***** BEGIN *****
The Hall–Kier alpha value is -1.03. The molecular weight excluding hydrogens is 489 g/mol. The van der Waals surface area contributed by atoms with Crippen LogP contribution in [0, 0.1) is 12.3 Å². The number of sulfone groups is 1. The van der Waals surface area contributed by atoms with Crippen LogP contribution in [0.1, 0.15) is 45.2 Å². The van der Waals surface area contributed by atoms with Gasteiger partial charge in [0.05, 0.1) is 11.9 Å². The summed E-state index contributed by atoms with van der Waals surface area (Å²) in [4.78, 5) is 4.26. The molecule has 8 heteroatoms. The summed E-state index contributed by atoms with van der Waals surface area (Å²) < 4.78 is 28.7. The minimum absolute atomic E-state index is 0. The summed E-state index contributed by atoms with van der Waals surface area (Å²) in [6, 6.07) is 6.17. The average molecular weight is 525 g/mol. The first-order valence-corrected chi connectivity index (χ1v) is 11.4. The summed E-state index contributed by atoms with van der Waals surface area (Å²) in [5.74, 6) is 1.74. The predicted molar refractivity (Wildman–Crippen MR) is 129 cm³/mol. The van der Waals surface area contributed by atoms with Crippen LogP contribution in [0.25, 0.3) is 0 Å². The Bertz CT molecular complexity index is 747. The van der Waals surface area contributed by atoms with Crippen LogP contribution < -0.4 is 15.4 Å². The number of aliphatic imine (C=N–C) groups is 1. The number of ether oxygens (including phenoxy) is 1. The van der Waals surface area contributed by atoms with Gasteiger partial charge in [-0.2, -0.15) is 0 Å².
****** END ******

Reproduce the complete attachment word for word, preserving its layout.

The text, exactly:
The Hall–Kier alpha value is -1.03. The molecular weight excluding hydrogens is 489 g/mol. The van der Waals surface area contributed by atoms with Crippen LogP contribution in [0, 0.1) is 12.3 Å². The number of sulfone groups is 1. The van der Waals surface area contributed by atoms with Crippen LogP contribution in [0.1, 0.15) is 45.2 Å². The van der Waals surface area contributed by atoms with Gasteiger partial charge in [0.05, 0.1) is 11.9 Å². The summed E-state index contributed by atoms with van der Waals surface area (Å²) in [4.78, 5) is 4.26. The molecule has 8 heteroatoms. The summed E-state index contributed by atoms with van der Waals surface area (Å²) < 4.78 is 28.7. The minimum absolute atomic E-state index is 0. The summed E-state index contributed by atoms with van der Waals surface area (Å²) in [6, 6.07) is 6.17. The average molecular weight is 525 g/mol. The first-order valence-corrected chi connectivity index (χ1v) is 11.4. The summed E-state index contributed by atoms with van der Waals surface area (Å²) in [5.74, 6) is 1.74. The predicted molar refractivity (Wildman–Crippen MR) is 129 cm³/mol. The van der Waals surface area contributed by atoms with Crippen LogP contribution in [0.25, 0.3) is 0 Å². The Bertz CT molecular complexity index is 747. The van der Waals surface area contributed by atoms with Crippen LogP contribution < -0.4 is 15.4 Å². The number of aliphatic imine (C=N–C) groups is 1. The number of ether oxygens (including phenoxy) is 1. The van der Waals surface area contributed by atoms with Gasteiger partial charge in [-0.2, -0.15) is 0 Å².